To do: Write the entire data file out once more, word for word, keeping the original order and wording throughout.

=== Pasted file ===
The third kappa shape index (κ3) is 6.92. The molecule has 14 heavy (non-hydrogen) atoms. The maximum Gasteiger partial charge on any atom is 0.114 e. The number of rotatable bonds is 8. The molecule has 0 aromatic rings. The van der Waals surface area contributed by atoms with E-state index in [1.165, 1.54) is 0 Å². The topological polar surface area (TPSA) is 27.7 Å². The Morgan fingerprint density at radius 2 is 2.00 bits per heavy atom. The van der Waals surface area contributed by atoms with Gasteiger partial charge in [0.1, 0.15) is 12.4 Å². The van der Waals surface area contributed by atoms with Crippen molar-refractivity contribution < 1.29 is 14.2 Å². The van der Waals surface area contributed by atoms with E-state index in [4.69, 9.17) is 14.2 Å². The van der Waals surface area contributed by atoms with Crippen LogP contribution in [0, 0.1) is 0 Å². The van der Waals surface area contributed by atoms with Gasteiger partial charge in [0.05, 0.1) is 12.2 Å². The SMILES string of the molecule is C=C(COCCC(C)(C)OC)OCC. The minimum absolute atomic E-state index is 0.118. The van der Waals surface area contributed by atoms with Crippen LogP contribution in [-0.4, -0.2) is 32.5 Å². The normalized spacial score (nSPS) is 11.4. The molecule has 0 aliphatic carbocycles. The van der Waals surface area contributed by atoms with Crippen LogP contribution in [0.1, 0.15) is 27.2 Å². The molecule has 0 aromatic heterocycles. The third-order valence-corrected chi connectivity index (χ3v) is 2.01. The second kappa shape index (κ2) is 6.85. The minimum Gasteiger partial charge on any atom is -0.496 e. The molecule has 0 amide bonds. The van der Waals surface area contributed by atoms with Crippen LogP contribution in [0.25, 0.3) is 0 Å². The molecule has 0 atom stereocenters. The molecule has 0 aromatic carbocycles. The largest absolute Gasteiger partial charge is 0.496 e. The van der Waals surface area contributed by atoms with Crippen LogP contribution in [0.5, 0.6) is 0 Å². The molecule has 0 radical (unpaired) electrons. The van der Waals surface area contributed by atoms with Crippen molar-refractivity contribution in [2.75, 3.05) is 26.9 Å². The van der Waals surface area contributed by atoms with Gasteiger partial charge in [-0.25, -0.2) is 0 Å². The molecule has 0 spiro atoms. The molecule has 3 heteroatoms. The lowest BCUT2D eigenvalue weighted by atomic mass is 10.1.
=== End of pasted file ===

The third kappa shape index (κ3) is 6.92. The molecule has 14 heavy (non-hydrogen) atoms. The maximum Gasteiger partial charge on any atom is 0.114 e. The number of rotatable bonds is 8. The molecule has 0 aromatic rings. The van der Waals surface area contributed by atoms with E-state index in [1.165, 1.54) is 0 Å². The topological polar surface area (TPSA) is 27.7 Å². The Morgan fingerprint density at radius 2 is 2.00 bits per heavy atom. The van der Waals surface area contributed by atoms with Gasteiger partial charge in [0.1, 0.15) is 12.4 Å². The van der Waals surface area contributed by atoms with Crippen molar-refractivity contribution < 1.29 is 14.2 Å². The van der Waals surface area contributed by atoms with E-state index in [4.69, 9.17) is 14.2 Å². The van der Waals surface area contributed by atoms with Crippen LogP contribution in [0, 0.1) is 0 Å². The van der Waals surface area contributed by atoms with Gasteiger partial charge in [0.05, 0.1) is 12.2 Å². The SMILES string of the molecule is C=C(COCCC(C)(C)OC)OCC. The minimum absolute atomic E-state index is 0.118. The van der Waals surface area contributed by atoms with Crippen LogP contribution in [-0.4, -0.2) is 32.5 Å². The normalized spacial score (nSPS) is 11.4. The molecule has 0 aliphatic carbocycles. The van der Waals surface area contributed by atoms with Crippen LogP contribution in [0.1, 0.15) is 27.2 Å². The molecule has 0 aromatic heterocycles. The third-order valence-corrected chi connectivity index (χ3v) is 2.01. The second kappa shape index (κ2) is 6.85. The minimum Gasteiger partial charge on any atom is -0.496 e. The molecule has 0 amide bonds. The van der Waals surface area contributed by atoms with Crippen LogP contribution in [0.25, 0.3) is 0 Å². The molecule has 0 atom stereocenters. The molecule has 0 aromatic carbocycles. The largest absolute Gasteiger partial charge is 0.496 e. The van der Waals surface area contributed by atoms with Crippen LogP contribution in [0.5, 0.6) is 0 Å². The molecule has 0 radical (unpaired) electrons. The van der Waals surface area contributed by atoms with Crippen molar-refractivity contribution in [2.75, 3.05) is 26.9 Å². The van der Waals surface area contributed by atoms with Gasteiger partial charge in [-0.25, -0.2) is 0 Å². The molecule has 0 spiro atoms. The molecule has 3 heteroatoms. The lowest BCUT2D eigenvalue weighted by atomic mass is 10.1.